I like the idea behind it. I have similar experiences from computer games. For example I played an MMORPG online for quite a while, where you could choose a profession and on your adventures collect ingredients for your profession. If you had the recipes for them you could then craft items from these. Recipes also had to be found or bought somewhere.

So I looked up the rules but they are quite bare on this. Xanathar’s Guide to Everything states that given a herbalism kit, a common healing potion takes one workday to brew and 25 gp (also mentioned in the answers to this RPG.SE question: How does one craft Potions of Healing?). Not sure what the player is supposed to do with the gold. I doubt it is meant as an ingredient. Also the tree next to him doesn’t seem too interested in being turned into herbs.

So I looked online and found some homebrew guides like here and here. They do include rules for collecting herbs and recipes for combining them.

However for all I know that could be untested theory. Apparently it is not commonly used in campaigns. Why is that so? I am looking for experience with this kind of crafting. Have you done something similar in your campaign and how did it go?

What other good sources on this topic are out there? Is there maybe something from previous editions of D&D that I did not find?

Derandomization of vertex cover algorithm

I have the following randomized-algorithm for the vertex cover problem. Let $ B_0$ be the output set:

Fix some order $ e_1, e_2,…,e_m$ over all edges in the edge set E of G, and set $ B_0=∅$ .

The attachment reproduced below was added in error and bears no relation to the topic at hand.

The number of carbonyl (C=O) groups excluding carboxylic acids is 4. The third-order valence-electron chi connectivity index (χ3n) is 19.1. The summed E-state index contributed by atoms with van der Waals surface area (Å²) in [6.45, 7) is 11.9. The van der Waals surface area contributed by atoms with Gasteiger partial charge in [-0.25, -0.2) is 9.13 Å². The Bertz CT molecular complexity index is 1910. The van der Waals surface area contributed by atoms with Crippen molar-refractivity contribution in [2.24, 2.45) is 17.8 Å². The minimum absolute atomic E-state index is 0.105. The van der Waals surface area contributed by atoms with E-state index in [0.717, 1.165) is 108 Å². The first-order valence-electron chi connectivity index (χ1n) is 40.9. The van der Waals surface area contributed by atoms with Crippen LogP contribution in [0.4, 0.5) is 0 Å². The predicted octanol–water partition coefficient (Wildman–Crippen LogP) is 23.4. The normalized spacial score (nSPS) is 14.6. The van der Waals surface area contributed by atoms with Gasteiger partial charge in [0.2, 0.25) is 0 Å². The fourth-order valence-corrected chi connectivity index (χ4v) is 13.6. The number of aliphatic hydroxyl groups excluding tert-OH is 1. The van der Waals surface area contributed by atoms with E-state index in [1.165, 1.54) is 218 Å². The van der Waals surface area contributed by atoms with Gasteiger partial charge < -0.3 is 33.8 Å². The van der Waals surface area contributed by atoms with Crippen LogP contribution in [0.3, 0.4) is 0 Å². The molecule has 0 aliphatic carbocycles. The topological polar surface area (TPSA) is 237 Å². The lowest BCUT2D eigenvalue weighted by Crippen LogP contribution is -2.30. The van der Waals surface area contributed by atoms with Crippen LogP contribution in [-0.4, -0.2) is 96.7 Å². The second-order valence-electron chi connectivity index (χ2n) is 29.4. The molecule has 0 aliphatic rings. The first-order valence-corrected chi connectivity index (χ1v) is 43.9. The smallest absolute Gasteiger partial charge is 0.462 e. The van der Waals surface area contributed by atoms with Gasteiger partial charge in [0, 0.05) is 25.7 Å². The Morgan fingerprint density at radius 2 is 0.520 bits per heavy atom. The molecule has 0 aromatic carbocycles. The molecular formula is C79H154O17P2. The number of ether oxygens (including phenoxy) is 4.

Add to $ B_0$ all isolated vertices, i.e. the ones without any incident edges.

For every edge $ e$ in $ e_1,e_2,…,e_m$ if both endpoints of e are not contained in $ B_0$ , then flip a fair coin deciding which of the endpoints to choose, and add this endpoint to $ B_0$ .

I have already proved that this algorithm has $ E[|B_0|] \le 2|OPT|$ .

Now I don’t know how to apply the method of conditional expectations (defined here) to derandomize the algorithm in order to show that we can’t obtain an efficient deterministic version and that gives the same result of the expected value found previously. Can you show me to do this?

Dragon Heist – Spring : Vault Entrace

I’m preparing to run my table through the “Dragon Season” phase of Dragon Heist on Spring setting, but there’s one thing that looks like its going to be a big problem: the entrance to the vault.

First off, it seems almost impossible to find. All they know is that its somewhere

But this is a super big map, with something like 15 rooms, only one square of one of which actually contains the door. Additionally its a hidden door with an DC 20 Perception check to notice. Not passive perception, but perception. They have to be actively looking for it. This from a table that hasn’t looked for (or found) a secret door in this campaign yet.

It seems exceedingly unlikely they’d manage to make a check in the right spot, and even if they do, most likely they won’t find it because the DC is so crazy high.

But it gets worse. Say I rule that the stone tells them exactly what square to search (pretty sure I’m actually going to have to do this). Well opening it requires a knock spell (which they don’t have), or a DC 30 strength check. Even the barbarian can’t make that without a nat 20.

How are they supposed to get in? Has anyone else run Spring, and if so, how did your table get past this?